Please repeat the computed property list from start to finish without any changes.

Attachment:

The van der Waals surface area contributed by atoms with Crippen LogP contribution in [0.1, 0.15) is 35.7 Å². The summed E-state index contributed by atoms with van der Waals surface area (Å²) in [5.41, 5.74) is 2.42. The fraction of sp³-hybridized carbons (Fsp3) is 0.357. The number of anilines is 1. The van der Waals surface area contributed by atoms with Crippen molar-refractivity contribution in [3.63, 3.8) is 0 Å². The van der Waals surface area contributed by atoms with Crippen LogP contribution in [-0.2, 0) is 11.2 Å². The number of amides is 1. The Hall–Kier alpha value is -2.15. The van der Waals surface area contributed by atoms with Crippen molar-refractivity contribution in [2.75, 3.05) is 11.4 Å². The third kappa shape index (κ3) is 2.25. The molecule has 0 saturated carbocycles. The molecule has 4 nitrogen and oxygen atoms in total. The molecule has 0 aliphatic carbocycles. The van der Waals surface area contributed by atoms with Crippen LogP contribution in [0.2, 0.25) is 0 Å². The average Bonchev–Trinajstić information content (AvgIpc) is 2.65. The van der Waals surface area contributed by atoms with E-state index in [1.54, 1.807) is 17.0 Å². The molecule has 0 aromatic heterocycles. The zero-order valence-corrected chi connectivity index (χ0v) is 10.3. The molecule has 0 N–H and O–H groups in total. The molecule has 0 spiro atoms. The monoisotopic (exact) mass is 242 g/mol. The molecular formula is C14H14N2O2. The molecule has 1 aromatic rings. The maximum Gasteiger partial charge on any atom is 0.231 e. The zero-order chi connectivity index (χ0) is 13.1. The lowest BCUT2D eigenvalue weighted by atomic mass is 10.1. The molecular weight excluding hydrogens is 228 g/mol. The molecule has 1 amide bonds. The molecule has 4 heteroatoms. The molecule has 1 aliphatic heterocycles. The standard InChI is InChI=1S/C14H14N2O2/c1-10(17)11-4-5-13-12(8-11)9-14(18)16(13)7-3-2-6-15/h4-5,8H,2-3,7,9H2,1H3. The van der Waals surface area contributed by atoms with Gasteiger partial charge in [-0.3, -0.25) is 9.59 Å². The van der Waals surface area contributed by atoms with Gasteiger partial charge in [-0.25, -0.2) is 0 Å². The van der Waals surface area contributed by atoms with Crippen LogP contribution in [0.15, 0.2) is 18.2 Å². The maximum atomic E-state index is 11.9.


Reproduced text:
The van der Waals surface area contributed by atoms with Crippen LogP contribution in [0.1, 0.15) is 35.7 Å². The summed E-state index contributed by atoms with van der Waals surface area (Å²) in [5.41, 5.74) is 2.42. The fraction of sp³-hybridized carbons (Fsp3) is 0.357. The number of anilines is 1. The van der Waals surface area contributed by atoms with Crippen molar-refractivity contribution in [3.63, 3.8) is 0 Å². The van der Waals surface area contributed by atoms with Crippen LogP contribution in [-0.2, 0) is 11.2 Å². The number of amides is 1. The Hall–Kier alpha value is -2.15. The van der Waals surface area contributed by atoms with Crippen molar-refractivity contribution in [2.75, 3.05) is 11.4 Å². The third kappa shape index (κ3) is 2.25. The molecule has 0 saturated carbocycles. The molecule has 4 nitrogen and oxygen atoms in total. The molecule has 0 aliphatic carbocycles. The van der Waals surface area contributed by atoms with Crippen LogP contribution in [0.2, 0.25) is 0 Å². The average Bonchev–Trinajstić information content (AvgIpc) is 2.65. The van der Waals surface area contributed by atoms with E-state index in [1.54, 1.807) is 17.0 Å². The molecule has 0 aromatic heterocycles. The zero-order valence-corrected chi connectivity index (χ0v) is 10.3. The molecule has 0 N–H and O–H groups in total. The molecule has 0 spiro atoms. The monoisotopic (exact) mass is 242 g/mol. The molecular formula is C14H14N2O2. The molecule has 1 aromatic rings. The maximum Gasteiger partial charge on any atom is 0.231 e. The zero-order chi connectivity index (χ0) is 13.1. The lowest BCUT2D eigenvalue weighted by atomic mass is 10.1. The molecular weight excluding hydrogens is 228 g/mol. The molecule has 1 amide bonds. The molecule has 4 heteroatoms. The molecule has 1 aliphatic heterocycles. The standard InChI is InChI=1S/C14H14N2O2/c1-10(17)11-4-5-13-12(8-11)9-14(18)16(13)7-3-2-6-15/h4-5,8H,2-3,7,9H2,1H3. The van der Waals surface area contributed by atoms with Gasteiger partial charge in [-0.3, -0.25) is 9.59 Å². The van der Waals surface area contributed by atoms with Gasteiger partial charge in [-0.25, -0.2) is 0 Å². The van der Waals surface area contributed by atoms with Crippen LogP contribution in [0.15, 0.2) is 18.2 Å². The maximum atomic E-state index is 11.9.